Top 10 Historical Monuments from the Ancient World

The ancient world is one that is laden with marvels - from philosophy and politics to technology and architecture, the ancient Greek and Roman influence is one that we cannot escape. Perhaps the most impressive footprint to behold is that of the monumental scale. While it seems impossible to reduce the wonders of the ancient world into a concise 10-item list, this article may help to give you a snapshot, taking into account the significance of the monument in ancient times as well as the appeal to modern day visitors.

Temple of Poseidon, Sounion, Greece

Temple of Poseidon

Built in 444 BC, the Temple of Poseidon towers above the Bay of Sounion on a rocky cliff under the blistering Greek sun. Roughly 70 kilometers from Athens, the jaunt to the sanctuary is more than worth it. The Temple of Poseidon was first mentioned in the Odyssey as the place where Menelaus buries Phrontis, cementing it in the minds of the ancients as a sacred place. Construction at the site began in the 6th century but suffered from episodes of destruction that is all too normative in Greek history. The temple standing today is built atop ruins from early constructions, creating a physical narration regarding the deep-rooted history and importance of the site. The Bay of Sounion was the first point of reference sailors would come to when heading for Athens and they would stop and pay respects to the mighty god of the sea for their safe travels, this notion supported by the large amounts of offertory material unearthed through excavation. The Temple of Poseidon is built in an elegant Doric style, boasting 34 columns (of which 16 are still standing) and a traditional high podium. Views from atop the site are breathtaking, but be sure to enjoy a quick swim in the bay around sunset- you’ll never see anything quite like it.

Delphi, Mount Parnassus, Greece


It’s hard to talk about ancient monuments and not call attention to the marvel that is the sanctuary at Delphi. Home to perhaps the most famous oracle and harboring some of the most talked about cult activities of ancient Greece, Delphi is situated west of Athens, carved into the terraces and plateaus of Mount Parnassus. The sanctuary of Delphi is comprised of treasuries, temples, a stadium, theater, statues, inscriptions… the list can go on. You enter the site and take the “sacred way,” the exact road taken by participants in the Pythian Games as they made their way through the sanctuary. The Temple of Apollo, to whom the sanctuary is centered around, is placed in the center and the focal point of patronage. The marvel of Delphi is not in the standing remains but in the concept of what could have possibly happened at such a site. Delphi incites the imagination, inspires and awes, and gives modern-day visitors a glimpse into the intricate practice of ancient Greek religion.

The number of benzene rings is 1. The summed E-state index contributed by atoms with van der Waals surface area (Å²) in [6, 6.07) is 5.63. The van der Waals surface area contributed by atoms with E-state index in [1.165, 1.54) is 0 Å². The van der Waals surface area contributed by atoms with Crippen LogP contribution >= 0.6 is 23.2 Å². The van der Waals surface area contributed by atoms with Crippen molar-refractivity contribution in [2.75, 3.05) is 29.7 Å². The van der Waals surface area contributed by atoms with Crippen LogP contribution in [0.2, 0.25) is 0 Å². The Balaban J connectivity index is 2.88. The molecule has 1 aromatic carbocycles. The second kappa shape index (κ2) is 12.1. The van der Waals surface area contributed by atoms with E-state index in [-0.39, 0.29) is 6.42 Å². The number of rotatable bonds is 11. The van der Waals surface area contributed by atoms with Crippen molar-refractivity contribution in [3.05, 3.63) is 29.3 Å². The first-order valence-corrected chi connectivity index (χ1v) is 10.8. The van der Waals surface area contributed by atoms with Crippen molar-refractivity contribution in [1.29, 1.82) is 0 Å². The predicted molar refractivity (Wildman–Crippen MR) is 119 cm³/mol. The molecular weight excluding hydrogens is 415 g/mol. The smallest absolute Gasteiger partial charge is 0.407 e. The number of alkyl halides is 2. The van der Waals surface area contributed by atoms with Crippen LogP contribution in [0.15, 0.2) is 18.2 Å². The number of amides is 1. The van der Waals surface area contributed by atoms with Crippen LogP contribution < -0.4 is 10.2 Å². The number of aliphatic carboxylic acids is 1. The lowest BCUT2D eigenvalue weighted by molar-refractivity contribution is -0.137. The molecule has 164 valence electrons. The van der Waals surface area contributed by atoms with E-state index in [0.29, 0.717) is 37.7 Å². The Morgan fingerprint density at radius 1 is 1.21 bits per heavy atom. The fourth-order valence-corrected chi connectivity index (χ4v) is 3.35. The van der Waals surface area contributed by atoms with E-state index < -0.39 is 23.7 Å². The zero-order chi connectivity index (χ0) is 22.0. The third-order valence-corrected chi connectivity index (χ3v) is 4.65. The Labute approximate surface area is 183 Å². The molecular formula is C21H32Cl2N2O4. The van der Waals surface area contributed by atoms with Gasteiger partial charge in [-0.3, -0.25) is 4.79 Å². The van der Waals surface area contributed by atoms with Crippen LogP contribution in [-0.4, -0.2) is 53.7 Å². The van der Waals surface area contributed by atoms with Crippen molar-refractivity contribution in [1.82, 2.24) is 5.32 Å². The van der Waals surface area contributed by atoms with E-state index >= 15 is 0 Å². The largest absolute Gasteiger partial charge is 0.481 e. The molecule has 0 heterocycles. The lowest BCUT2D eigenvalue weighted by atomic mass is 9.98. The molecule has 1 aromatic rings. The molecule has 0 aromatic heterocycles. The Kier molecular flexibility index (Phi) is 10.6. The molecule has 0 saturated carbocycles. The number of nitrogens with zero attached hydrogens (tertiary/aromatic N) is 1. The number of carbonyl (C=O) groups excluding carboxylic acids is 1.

Phaistos, central Crete


Minoan Crete remains a mystery of which scholars continuously attempt to attribute some sense too. The Minoan palace at Phaistos is one of the places in which even the vast amount of information researchers have pulled together is still not enough to understand the magnitude of influence carried by the site. Located in southern Crete and inhabited from the Neolithic period until the island-wide destruction of the 15th century BC, Phaistos was one of the main centers of Minoan culture, economics, and religion. The site itself has been under constant excavation since 1900 and has yielded some incredible finds, such as the infamous and indecipherable Phaistos Disk. To take an afternoon to walk around the sprawling palace site would be well worth your time. From artillery magazines to the massive central court and propylon, the architecture of the palace at Phaistos is monumental in both scale and technology.